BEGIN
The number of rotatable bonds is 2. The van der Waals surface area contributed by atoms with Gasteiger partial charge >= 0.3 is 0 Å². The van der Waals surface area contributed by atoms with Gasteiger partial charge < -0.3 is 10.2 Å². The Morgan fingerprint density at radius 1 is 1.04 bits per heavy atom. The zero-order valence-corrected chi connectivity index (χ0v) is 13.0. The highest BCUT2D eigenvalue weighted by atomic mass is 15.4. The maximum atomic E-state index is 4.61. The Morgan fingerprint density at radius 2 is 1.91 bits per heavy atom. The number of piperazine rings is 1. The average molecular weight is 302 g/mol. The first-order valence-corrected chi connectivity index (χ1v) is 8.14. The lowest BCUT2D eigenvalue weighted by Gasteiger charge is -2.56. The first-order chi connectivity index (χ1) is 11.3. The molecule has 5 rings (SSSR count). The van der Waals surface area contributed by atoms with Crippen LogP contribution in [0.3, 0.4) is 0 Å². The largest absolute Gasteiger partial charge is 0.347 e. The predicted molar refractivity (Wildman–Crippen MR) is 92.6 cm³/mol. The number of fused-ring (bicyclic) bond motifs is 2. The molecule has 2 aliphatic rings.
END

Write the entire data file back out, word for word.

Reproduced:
The number of rotatable bonds is 2. The van der Waals surface area contributed by atoms with Gasteiger partial charge >= 0.3 is 0 Å². The van der Waals surface area contributed by atoms with Gasteiger partial charge < -0.3 is 10.2 Å². The Morgan fingerprint density at radius 1 is 1.04 bits per heavy atom. The zero-order valence-corrected chi connectivity index (χ0v) is 13.0. The highest BCUT2D eigenvalue weighted by atomic mass is 15.4. The maximum atomic E-state index is 4.61. The Morgan fingerprint density at radius 2 is 1.91 bits per heavy atom. The number of piperazine rings is 1. The average molecular weight is 302 g/mol. The first-order valence-corrected chi connectivity index (χ1v) is 8.14. The lowest BCUT2D eigenvalue weighted by Gasteiger charge is -2.56. The first-order chi connectivity index (χ1) is 11.3. The molecule has 5 rings (SSSR count). The van der Waals surface area contributed by atoms with Crippen LogP contribution in [0.3, 0.4) is 0 Å². The largest absolute Gasteiger partial charge is 0.347 e. The predicted molar refractivity (Wildman–Crippen MR) is 92.6 cm³/mol. The number of fused-ring (bicyclic) bond motifs is 2. The molecule has 2 aliphatic rings.